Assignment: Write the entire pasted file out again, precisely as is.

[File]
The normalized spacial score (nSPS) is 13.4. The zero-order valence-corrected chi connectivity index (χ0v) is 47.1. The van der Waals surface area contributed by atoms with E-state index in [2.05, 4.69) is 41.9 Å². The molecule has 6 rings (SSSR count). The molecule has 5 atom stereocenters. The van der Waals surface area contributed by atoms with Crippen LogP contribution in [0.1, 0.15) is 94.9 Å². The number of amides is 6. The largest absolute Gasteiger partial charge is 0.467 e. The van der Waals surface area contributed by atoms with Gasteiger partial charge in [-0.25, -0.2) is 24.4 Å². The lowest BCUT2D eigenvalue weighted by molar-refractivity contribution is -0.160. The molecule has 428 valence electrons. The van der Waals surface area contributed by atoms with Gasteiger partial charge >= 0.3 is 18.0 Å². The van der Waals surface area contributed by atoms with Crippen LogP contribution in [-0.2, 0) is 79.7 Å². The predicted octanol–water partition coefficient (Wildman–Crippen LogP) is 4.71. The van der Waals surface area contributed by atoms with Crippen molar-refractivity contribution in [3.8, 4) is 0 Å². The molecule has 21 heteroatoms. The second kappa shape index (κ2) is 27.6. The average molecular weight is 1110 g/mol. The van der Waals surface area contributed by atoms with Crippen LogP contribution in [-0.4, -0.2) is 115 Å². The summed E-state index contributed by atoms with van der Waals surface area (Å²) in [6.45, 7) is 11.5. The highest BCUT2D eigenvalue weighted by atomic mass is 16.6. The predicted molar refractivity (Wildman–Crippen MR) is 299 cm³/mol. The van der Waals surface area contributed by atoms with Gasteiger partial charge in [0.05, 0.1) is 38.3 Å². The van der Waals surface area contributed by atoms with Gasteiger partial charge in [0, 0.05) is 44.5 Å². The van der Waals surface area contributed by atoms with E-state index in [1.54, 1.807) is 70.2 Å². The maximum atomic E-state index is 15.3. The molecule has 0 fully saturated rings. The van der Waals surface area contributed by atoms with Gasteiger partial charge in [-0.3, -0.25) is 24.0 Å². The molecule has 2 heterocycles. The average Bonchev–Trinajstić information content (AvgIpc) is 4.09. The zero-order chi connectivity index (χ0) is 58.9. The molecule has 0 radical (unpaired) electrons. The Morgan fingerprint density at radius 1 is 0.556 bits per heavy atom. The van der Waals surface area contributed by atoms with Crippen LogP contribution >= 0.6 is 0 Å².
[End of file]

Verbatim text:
The normalized spacial score (nSPS) is 13.4. The zero-order valence-corrected chi connectivity index (χ0v) is 47.1. The van der Waals surface area contributed by atoms with E-state index in [2.05, 4.69) is 41.9 Å². The molecule has 6 rings (SSSR count). The molecule has 5 atom stereocenters. The van der Waals surface area contributed by atoms with Crippen LogP contribution in [0.1, 0.15) is 94.9 Å². The number of amides is 6. The largest absolute Gasteiger partial charge is 0.467 e. The van der Waals surface area contributed by atoms with Gasteiger partial charge in [-0.25, -0.2) is 24.4 Å². The lowest BCUT2D eigenvalue weighted by molar-refractivity contribution is -0.160. The molecule has 428 valence electrons. The van der Waals surface area contributed by atoms with Gasteiger partial charge >= 0.3 is 18.0 Å². The van der Waals surface area contributed by atoms with Crippen LogP contribution in [-0.2, 0) is 79.7 Å². The predicted octanol–water partition coefficient (Wildman–Crippen LogP) is 4.71. The van der Waals surface area contributed by atoms with Crippen molar-refractivity contribution in [3.8, 4) is 0 Å². The molecule has 21 heteroatoms. The second kappa shape index (κ2) is 27.6. The average molecular weight is 1110 g/mol. The van der Waals surface area contributed by atoms with Crippen LogP contribution in [-0.4, -0.2) is 115 Å². The summed E-state index contributed by atoms with van der Waals surface area (Å²) in [6.45, 7) is 11.5. The highest BCUT2D eigenvalue weighted by atomic mass is 16.6. The predicted molar refractivity (Wildman–Crippen MR) is 299 cm³/mol. The van der Waals surface area contributed by atoms with Gasteiger partial charge in [0.05, 0.1) is 38.3 Å². The van der Waals surface area contributed by atoms with Gasteiger partial charge in [0, 0.05) is 44.5 Å². The van der Waals surface area contributed by atoms with E-state index in [1.54, 1.807) is 70.2 Å². The maximum atomic E-state index is 15.3. The molecule has 0 fully saturated rings. The van der Waals surface area contributed by atoms with Gasteiger partial charge in [-0.3, -0.25) is 24.0 Å². The molecule has 2 heterocycles. The average Bonchev–Trinajstić information content (AvgIpc) is 4.09. The zero-order chi connectivity index (χ0) is 58.9. The molecule has 0 radical (unpaired) electrons. The Morgan fingerprint density at radius 1 is 0.556 bits per heavy atom. The van der Waals surface area contributed by atoms with Crippen LogP contribution >= 0.6 is 0 Å².